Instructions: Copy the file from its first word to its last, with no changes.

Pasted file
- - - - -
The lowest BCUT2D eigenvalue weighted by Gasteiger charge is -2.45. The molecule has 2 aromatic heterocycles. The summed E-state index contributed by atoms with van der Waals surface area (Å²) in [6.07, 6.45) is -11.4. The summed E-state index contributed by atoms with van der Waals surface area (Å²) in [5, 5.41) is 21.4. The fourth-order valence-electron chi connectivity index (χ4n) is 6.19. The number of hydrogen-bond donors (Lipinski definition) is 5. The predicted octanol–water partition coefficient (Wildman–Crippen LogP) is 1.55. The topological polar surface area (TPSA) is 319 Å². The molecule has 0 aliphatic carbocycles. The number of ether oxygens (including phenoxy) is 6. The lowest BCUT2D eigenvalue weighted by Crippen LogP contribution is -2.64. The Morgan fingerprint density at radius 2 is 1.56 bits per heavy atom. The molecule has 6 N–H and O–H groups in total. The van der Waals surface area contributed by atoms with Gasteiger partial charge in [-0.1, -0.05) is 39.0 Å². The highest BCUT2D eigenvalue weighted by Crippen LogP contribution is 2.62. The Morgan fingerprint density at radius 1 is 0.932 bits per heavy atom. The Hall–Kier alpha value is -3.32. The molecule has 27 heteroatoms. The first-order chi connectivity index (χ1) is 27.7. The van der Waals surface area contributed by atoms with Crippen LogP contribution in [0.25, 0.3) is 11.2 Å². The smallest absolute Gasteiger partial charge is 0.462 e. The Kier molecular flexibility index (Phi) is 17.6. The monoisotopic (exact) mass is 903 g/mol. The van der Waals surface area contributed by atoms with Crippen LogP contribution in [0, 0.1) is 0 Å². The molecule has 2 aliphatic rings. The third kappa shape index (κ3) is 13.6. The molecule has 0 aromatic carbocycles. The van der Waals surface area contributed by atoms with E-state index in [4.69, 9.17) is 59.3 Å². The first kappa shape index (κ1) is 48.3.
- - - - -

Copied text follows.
The lowest BCUT2D eigenvalue weighted by Gasteiger charge is -2.45. The molecule has 2 aromatic heterocycles. The summed E-state index contributed by atoms with van der Waals surface area (Å²) in [6.07, 6.45) is -11.4. The summed E-state index contributed by atoms with van der Waals surface area (Å²) in [5, 5.41) is 21.4. The fourth-order valence-electron chi connectivity index (χ4n) is 6.19. The number of hydrogen-bond donors (Lipinski definition) is 5. The predicted octanol–water partition coefficient (Wildman–Crippen LogP) is 1.55. The topological polar surface area (TPSA) is 319 Å². The molecule has 0 aliphatic carbocycles. The number of ether oxygens (including phenoxy) is 6. The lowest BCUT2D eigenvalue weighted by Crippen LogP contribution is -2.64. The Morgan fingerprint density at radius 2 is 1.56 bits per heavy atom. The molecule has 6 N–H and O–H groups in total. The van der Waals surface area contributed by atoms with Gasteiger partial charge in [-0.1, -0.05) is 39.0 Å². The highest BCUT2D eigenvalue weighted by Crippen LogP contribution is 2.62. The Morgan fingerprint density at radius 1 is 0.932 bits per heavy atom. The Hall–Kier alpha value is -3.32. The molecule has 27 heteroatoms. The first-order chi connectivity index (χ1) is 27.7. The van der Waals surface area contributed by atoms with Crippen LogP contribution in [0.25, 0.3) is 11.2 Å². The smallest absolute Gasteiger partial charge is 0.462 e. The Kier molecular flexibility index (Phi) is 17.6. The monoisotopic (exact) mass is 903 g/mol. The van der Waals surface area contributed by atoms with Crippen LogP contribution in [0, 0.1) is 0 Å². The molecule has 2 aliphatic rings. The third kappa shape index (κ3) is 13.6. The molecule has 0 aromatic carbocycles. The van der Waals surface area contributed by atoms with E-state index in [4.69, 9.17) is 59.3 Å². The first kappa shape index (κ1) is 48.3.